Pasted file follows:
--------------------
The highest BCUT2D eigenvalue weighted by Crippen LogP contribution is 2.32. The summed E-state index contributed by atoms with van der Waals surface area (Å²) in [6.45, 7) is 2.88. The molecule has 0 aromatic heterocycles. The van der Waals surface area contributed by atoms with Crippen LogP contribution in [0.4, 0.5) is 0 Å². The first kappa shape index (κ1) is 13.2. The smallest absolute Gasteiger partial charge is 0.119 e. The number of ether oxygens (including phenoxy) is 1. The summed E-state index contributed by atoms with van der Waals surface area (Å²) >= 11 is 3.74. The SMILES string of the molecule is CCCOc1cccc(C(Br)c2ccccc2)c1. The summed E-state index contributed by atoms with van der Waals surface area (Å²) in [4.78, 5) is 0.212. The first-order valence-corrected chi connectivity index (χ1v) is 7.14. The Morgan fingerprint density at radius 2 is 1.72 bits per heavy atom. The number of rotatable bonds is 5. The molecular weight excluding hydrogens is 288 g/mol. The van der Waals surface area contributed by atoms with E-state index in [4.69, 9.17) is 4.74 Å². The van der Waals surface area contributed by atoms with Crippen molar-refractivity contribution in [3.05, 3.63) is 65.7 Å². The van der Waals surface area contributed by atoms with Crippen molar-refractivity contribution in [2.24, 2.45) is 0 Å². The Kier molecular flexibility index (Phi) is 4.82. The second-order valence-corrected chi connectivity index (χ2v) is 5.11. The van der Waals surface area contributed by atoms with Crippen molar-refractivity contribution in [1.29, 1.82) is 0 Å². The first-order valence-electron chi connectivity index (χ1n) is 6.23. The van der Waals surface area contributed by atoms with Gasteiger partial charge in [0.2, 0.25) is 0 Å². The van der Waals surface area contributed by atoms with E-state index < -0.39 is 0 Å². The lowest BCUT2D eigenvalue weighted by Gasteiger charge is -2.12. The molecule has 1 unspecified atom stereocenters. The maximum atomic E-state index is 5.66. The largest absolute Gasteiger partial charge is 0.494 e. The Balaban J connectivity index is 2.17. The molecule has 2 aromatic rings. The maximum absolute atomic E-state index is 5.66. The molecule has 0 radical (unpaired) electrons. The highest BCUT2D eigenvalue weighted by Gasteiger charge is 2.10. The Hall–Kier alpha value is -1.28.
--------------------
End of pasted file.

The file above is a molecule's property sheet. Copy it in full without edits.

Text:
The highest BCUT2D eigenvalue weighted by Crippen LogP contribution is 2.32. The summed E-state index contributed by atoms with van der Waals surface area (Å²) in [6.45, 7) is 2.88. The molecule has 0 aromatic heterocycles. The van der Waals surface area contributed by atoms with Crippen LogP contribution in [0.4, 0.5) is 0 Å². The first kappa shape index (κ1) is 13.2. The smallest absolute Gasteiger partial charge is 0.119 e. The number of ether oxygens (including phenoxy) is 1. The summed E-state index contributed by atoms with van der Waals surface area (Å²) >= 11 is 3.74. The SMILES string of the molecule is CCCOc1cccc(C(Br)c2ccccc2)c1. The summed E-state index contributed by atoms with van der Waals surface area (Å²) in [4.78, 5) is 0.212. The first-order valence-corrected chi connectivity index (χ1v) is 7.14. The Morgan fingerprint density at radius 2 is 1.72 bits per heavy atom. The number of rotatable bonds is 5. The molecular weight excluding hydrogens is 288 g/mol. The van der Waals surface area contributed by atoms with E-state index in [4.69, 9.17) is 4.74 Å². The van der Waals surface area contributed by atoms with Crippen molar-refractivity contribution in [3.05, 3.63) is 65.7 Å². The van der Waals surface area contributed by atoms with Crippen molar-refractivity contribution in [2.24, 2.45) is 0 Å². The Kier molecular flexibility index (Phi) is 4.82. The second-order valence-corrected chi connectivity index (χ2v) is 5.11. The van der Waals surface area contributed by atoms with Crippen molar-refractivity contribution in [1.29, 1.82) is 0 Å². The first-order valence-electron chi connectivity index (χ1n) is 6.23. The van der Waals surface area contributed by atoms with Gasteiger partial charge in [0.2, 0.25) is 0 Å². The van der Waals surface area contributed by atoms with E-state index < -0.39 is 0 Å². The lowest BCUT2D eigenvalue weighted by Gasteiger charge is -2.12. The molecule has 1 unspecified atom stereocenters. The maximum atomic E-state index is 5.66. The largest absolute Gasteiger partial charge is 0.494 e. The Balaban J connectivity index is 2.17. The molecule has 2 aromatic rings. The maximum absolute atomic E-state index is 5.66. The molecule has 0 radical (unpaired) electrons. The highest BCUT2D eigenvalue weighted by Gasteiger charge is 2.10. The Hall–Kier alpha value is -1.28.